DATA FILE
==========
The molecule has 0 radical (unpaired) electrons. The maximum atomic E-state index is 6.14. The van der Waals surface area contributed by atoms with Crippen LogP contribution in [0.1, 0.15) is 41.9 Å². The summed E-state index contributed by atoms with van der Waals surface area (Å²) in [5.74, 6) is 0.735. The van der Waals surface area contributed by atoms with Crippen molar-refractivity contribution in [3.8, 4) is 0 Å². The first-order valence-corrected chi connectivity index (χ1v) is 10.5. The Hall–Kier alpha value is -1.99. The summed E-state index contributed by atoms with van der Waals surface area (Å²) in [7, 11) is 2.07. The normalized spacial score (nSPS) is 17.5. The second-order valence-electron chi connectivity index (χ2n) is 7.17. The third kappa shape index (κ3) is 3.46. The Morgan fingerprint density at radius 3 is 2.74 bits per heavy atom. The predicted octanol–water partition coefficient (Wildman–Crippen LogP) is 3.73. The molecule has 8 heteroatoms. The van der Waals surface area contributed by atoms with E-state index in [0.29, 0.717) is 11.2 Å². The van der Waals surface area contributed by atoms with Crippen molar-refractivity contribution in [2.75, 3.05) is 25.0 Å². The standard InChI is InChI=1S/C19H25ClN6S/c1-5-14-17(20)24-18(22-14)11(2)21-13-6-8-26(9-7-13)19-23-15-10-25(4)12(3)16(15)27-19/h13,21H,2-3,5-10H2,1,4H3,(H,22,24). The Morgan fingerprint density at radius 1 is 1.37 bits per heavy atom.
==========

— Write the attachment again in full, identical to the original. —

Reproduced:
The molecule has 0 radical (unpaired) electrons. The maximum atomic E-state index is 6.14. The van der Waals surface area contributed by atoms with Crippen LogP contribution in [0.1, 0.15) is 41.9 Å². The summed E-state index contributed by atoms with van der Waals surface area (Å²) in [5.74, 6) is 0.735. The van der Waals surface area contributed by atoms with Crippen molar-refractivity contribution in [3.8, 4) is 0 Å². The first-order valence-corrected chi connectivity index (χ1v) is 10.5. The Hall–Kier alpha value is -1.99. The summed E-state index contributed by atoms with van der Waals surface area (Å²) in [7, 11) is 2.07. The normalized spacial score (nSPS) is 17.5. The second-order valence-electron chi connectivity index (χ2n) is 7.17. The third kappa shape index (κ3) is 3.46. The Morgan fingerprint density at radius 3 is 2.74 bits per heavy atom. The predicted octanol–water partition coefficient (Wildman–Crippen LogP) is 3.73. The molecule has 8 heteroatoms. The van der Waals surface area contributed by atoms with E-state index in [0.29, 0.717) is 11.2 Å². The van der Waals surface area contributed by atoms with Crippen molar-refractivity contribution in [2.75, 3.05) is 25.0 Å². The standard InChI is InChI=1S/C19H25ClN6S/c1-5-14-17(20)24-18(22-14)11(2)21-13-6-8-26(9-7-13)19-23-15-10-25(4)12(3)16(15)27-19/h13,21H,2-3,5-10H2,1,4H3,(H,22,24). The Morgan fingerprint density at radius 1 is 1.37 bits per heavy atom.